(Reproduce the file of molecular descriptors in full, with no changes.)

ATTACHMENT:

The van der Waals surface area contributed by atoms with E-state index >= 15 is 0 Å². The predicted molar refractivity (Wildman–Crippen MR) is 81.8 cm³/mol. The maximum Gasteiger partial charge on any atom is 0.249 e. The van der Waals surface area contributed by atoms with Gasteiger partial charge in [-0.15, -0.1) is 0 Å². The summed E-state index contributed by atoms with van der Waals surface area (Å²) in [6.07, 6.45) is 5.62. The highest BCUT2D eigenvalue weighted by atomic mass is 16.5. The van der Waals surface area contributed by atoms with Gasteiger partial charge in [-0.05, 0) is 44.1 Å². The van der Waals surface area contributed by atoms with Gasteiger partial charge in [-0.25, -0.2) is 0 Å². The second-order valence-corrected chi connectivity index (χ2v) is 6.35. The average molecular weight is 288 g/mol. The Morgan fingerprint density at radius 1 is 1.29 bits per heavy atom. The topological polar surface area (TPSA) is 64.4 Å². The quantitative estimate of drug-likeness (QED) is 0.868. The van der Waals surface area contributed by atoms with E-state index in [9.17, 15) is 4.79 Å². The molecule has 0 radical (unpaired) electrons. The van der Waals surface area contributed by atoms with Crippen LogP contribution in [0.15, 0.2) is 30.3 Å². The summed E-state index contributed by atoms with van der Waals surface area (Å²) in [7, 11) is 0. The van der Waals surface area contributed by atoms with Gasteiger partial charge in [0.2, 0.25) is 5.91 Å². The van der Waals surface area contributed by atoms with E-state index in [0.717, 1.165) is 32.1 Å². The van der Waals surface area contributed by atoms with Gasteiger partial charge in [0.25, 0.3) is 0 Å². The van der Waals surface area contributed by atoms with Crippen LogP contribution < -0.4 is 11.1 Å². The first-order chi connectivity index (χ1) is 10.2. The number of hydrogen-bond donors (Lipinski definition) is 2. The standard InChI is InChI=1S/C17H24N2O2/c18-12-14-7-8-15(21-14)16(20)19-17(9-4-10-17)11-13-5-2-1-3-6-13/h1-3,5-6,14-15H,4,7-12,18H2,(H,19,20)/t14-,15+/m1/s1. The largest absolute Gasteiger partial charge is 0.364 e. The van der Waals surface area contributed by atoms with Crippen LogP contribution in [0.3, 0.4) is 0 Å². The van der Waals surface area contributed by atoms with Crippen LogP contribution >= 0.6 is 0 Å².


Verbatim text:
The van der Waals surface area contributed by atoms with E-state index >= 15 is 0 Å². The predicted molar refractivity (Wildman–Crippen MR) is 81.8 cm³/mol. The maximum Gasteiger partial charge on any atom is 0.249 e. The van der Waals surface area contributed by atoms with Gasteiger partial charge in [-0.15, -0.1) is 0 Å². The summed E-state index contributed by atoms with van der Waals surface area (Å²) in [6.07, 6.45) is 5.62. The highest BCUT2D eigenvalue weighted by atomic mass is 16.5. The van der Waals surface area contributed by atoms with Gasteiger partial charge in [-0.05, 0) is 44.1 Å². The van der Waals surface area contributed by atoms with Gasteiger partial charge in [-0.25, -0.2) is 0 Å². The second-order valence-corrected chi connectivity index (χ2v) is 6.35. The average molecular weight is 288 g/mol. The Morgan fingerprint density at radius 1 is 1.29 bits per heavy atom. The topological polar surface area (TPSA) is 64.4 Å². The quantitative estimate of drug-likeness (QED) is 0.868. The van der Waals surface area contributed by atoms with E-state index in [9.17, 15) is 4.79 Å². The molecule has 0 radical (unpaired) electrons. The van der Waals surface area contributed by atoms with Crippen LogP contribution in [0.15, 0.2) is 30.3 Å². The summed E-state index contributed by atoms with van der Waals surface area (Å²) in [7, 11) is 0. The van der Waals surface area contributed by atoms with Gasteiger partial charge in [0.2, 0.25) is 5.91 Å². The van der Waals surface area contributed by atoms with E-state index in [0.717, 1.165) is 32.1 Å². The van der Waals surface area contributed by atoms with Gasteiger partial charge in [0.25, 0.3) is 0 Å². The van der Waals surface area contributed by atoms with Crippen LogP contribution < -0.4 is 11.1 Å². The first-order chi connectivity index (χ1) is 10.2. The number of hydrogen-bond donors (Lipinski definition) is 2. The standard InChI is InChI=1S/C17H24N2O2/c18-12-14-7-8-15(21-14)16(20)19-17(9-4-10-17)11-13-5-2-1-3-6-13/h1-3,5-6,14-15H,4,7-12,18H2,(H,19,20)/t14-,15+/m1/s1. The largest absolute Gasteiger partial charge is 0.364 e. The van der Waals surface area contributed by atoms with Crippen LogP contribution in [0.3, 0.4) is 0 Å². The van der Waals surface area contributed by atoms with Crippen LogP contribution >= 0.6 is 0 Å².